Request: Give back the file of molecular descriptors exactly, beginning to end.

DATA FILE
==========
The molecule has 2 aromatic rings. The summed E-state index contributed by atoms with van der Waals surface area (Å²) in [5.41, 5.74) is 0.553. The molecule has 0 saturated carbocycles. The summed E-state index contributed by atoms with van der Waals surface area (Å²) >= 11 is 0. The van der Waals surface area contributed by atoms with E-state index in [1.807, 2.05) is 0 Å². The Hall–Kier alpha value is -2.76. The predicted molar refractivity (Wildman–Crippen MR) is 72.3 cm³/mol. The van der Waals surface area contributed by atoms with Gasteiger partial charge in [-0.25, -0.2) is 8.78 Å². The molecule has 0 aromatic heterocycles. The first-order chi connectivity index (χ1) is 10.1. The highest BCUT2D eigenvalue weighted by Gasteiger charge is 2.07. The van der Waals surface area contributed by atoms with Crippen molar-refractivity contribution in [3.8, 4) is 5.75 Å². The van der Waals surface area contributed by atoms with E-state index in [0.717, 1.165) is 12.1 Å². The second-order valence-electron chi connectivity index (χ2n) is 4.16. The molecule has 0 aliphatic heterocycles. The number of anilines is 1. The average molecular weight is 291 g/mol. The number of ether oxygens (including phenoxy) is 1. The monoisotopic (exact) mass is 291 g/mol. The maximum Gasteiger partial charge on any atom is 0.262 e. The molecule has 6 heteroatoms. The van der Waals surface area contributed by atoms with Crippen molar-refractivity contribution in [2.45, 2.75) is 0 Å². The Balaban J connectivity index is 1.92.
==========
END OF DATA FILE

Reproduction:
The molecule has 2 aromatic rings. The summed E-state index contributed by atoms with van der Waals surface area (Å²) in [5.41, 5.74) is 0.553. The molecule has 0 saturated carbocycles. The summed E-state index contributed by atoms with van der Waals surface area (Å²) >= 11 is 0. The van der Waals surface area contributed by atoms with E-state index in [1.807, 2.05) is 0 Å². The Hall–Kier alpha value is -2.76. The predicted molar refractivity (Wildman–Crippen MR) is 72.3 cm³/mol. The van der Waals surface area contributed by atoms with Gasteiger partial charge in [-0.25, -0.2) is 8.78 Å². The molecule has 0 aromatic heterocycles. The first-order chi connectivity index (χ1) is 10.1. The highest BCUT2D eigenvalue weighted by Gasteiger charge is 2.07. The van der Waals surface area contributed by atoms with Crippen molar-refractivity contribution in [3.8, 4) is 5.75 Å². The van der Waals surface area contributed by atoms with E-state index in [0.717, 1.165) is 12.1 Å². The second-order valence-electron chi connectivity index (χ2n) is 4.16. The molecule has 0 aliphatic heterocycles. The number of anilines is 1. The average molecular weight is 291 g/mol. The number of ether oxygens (including phenoxy) is 1. The monoisotopic (exact) mass is 291 g/mol. The maximum Gasteiger partial charge on any atom is 0.262 e. The molecule has 6 heteroatoms. The van der Waals surface area contributed by atoms with Crippen molar-refractivity contribution in [2.45, 2.75) is 0 Å². The Balaban J connectivity index is 1.92.